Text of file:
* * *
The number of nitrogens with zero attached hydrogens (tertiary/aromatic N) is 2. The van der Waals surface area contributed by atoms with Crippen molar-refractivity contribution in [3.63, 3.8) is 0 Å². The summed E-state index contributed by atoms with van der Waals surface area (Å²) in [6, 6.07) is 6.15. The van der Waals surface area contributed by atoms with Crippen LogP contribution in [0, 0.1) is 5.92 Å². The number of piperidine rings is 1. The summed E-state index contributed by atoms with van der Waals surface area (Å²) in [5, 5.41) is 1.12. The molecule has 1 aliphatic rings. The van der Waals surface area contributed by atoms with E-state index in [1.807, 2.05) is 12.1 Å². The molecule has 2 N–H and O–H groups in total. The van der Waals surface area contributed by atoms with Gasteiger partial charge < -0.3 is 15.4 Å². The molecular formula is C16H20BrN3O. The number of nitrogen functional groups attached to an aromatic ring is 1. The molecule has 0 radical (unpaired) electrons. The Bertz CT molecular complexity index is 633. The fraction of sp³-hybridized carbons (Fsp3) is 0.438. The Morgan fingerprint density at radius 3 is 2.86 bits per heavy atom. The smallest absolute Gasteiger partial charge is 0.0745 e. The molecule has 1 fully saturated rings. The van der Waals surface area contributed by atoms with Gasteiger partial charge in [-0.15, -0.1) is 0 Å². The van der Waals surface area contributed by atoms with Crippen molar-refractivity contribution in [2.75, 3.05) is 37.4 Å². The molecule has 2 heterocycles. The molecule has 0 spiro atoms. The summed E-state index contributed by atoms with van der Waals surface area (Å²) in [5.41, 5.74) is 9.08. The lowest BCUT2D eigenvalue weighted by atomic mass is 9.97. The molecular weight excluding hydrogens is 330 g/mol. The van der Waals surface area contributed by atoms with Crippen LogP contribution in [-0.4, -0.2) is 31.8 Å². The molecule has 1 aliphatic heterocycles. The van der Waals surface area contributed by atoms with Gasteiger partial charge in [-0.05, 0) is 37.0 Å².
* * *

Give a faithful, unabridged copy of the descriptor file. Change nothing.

The number of nitrogens with zero attached hydrogens (tertiary/aromatic N) is 2. The van der Waals surface area contributed by atoms with Crippen molar-refractivity contribution in [3.63, 3.8) is 0 Å². The summed E-state index contributed by atoms with van der Waals surface area (Å²) in [6, 6.07) is 6.15. The van der Waals surface area contributed by atoms with Crippen LogP contribution in [0, 0.1) is 5.92 Å². The number of piperidine rings is 1. The summed E-state index contributed by atoms with van der Waals surface area (Å²) in [5, 5.41) is 1.12. The molecule has 1 aliphatic rings. The van der Waals surface area contributed by atoms with E-state index in [1.807, 2.05) is 12.1 Å². The molecule has 2 N–H and O–H groups in total. The van der Waals surface area contributed by atoms with Gasteiger partial charge < -0.3 is 15.4 Å². The molecular formula is C16H20BrN3O. The number of nitrogen functional groups attached to an aromatic ring is 1. The molecule has 0 radical (unpaired) electrons. The Bertz CT molecular complexity index is 633. The fraction of sp³-hybridized carbons (Fsp3) is 0.438. The Morgan fingerprint density at radius 3 is 2.86 bits per heavy atom. The smallest absolute Gasteiger partial charge is 0.0745 e. The molecule has 1 fully saturated rings. The van der Waals surface area contributed by atoms with Gasteiger partial charge in [-0.15, -0.1) is 0 Å². The van der Waals surface area contributed by atoms with Crippen molar-refractivity contribution in [2.75, 3.05) is 37.4 Å². The molecule has 2 heterocycles. The molecule has 0 spiro atoms. The summed E-state index contributed by atoms with van der Waals surface area (Å²) in [5.41, 5.74) is 9.08. The lowest BCUT2D eigenvalue weighted by atomic mass is 9.97. The molecular weight excluding hydrogens is 330 g/mol. The van der Waals surface area contributed by atoms with Crippen LogP contribution in [-0.4, -0.2) is 31.8 Å². The molecule has 1 aliphatic heterocycles. The van der Waals surface area contributed by atoms with Gasteiger partial charge in [-0.05, 0) is 37.0 Å².